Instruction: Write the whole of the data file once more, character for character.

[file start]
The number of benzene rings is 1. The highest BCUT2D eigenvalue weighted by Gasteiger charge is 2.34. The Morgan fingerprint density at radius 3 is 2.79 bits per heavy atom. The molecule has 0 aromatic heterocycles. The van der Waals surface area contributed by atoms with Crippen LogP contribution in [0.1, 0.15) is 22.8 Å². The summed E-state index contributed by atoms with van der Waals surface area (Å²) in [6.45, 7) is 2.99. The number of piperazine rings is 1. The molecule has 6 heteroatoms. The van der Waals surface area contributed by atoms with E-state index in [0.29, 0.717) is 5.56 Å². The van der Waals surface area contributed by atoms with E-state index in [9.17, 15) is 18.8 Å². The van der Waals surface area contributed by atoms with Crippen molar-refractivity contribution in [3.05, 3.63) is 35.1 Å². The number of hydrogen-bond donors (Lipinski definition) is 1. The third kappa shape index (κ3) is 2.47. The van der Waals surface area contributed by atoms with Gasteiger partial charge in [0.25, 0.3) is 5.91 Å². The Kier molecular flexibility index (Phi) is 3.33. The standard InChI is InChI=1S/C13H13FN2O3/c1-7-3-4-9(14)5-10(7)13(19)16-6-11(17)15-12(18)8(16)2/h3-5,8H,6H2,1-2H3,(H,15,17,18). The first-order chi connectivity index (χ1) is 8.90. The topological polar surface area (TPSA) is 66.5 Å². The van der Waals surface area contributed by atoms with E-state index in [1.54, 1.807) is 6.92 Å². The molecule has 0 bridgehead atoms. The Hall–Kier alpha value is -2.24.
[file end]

The number of benzene rings is 1. The highest BCUT2D eigenvalue weighted by Gasteiger charge is 2.34. The Morgan fingerprint density at radius 3 is 2.79 bits per heavy atom. The molecule has 0 aromatic heterocycles. The van der Waals surface area contributed by atoms with Crippen LogP contribution in [0.1, 0.15) is 22.8 Å². The summed E-state index contributed by atoms with van der Waals surface area (Å²) in [6.45, 7) is 2.99. The number of piperazine rings is 1. The molecule has 6 heteroatoms. The van der Waals surface area contributed by atoms with E-state index in [0.29, 0.717) is 5.56 Å². The van der Waals surface area contributed by atoms with E-state index in [9.17, 15) is 18.8 Å². The van der Waals surface area contributed by atoms with Crippen molar-refractivity contribution in [3.05, 3.63) is 35.1 Å². The number of hydrogen-bond donors (Lipinski definition) is 1. The third kappa shape index (κ3) is 2.47. The van der Waals surface area contributed by atoms with Gasteiger partial charge in [0.25, 0.3) is 5.91 Å². The Kier molecular flexibility index (Phi) is 3.33. The standard InChI is InChI=1S/C13H13FN2O3/c1-7-3-4-9(14)5-10(7)13(19)16-6-11(17)15-12(18)8(16)2/h3-5,8H,6H2,1-2H3,(H,15,17,18). The first-order chi connectivity index (χ1) is 8.90. The topological polar surface area (TPSA) is 66.5 Å². The van der Waals surface area contributed by atoms with E-state index in [1.54, 1.807) is 6.92 Å². The molecule has 0 bridgehead atoms. The Hall–Kier alpha value is -2.24.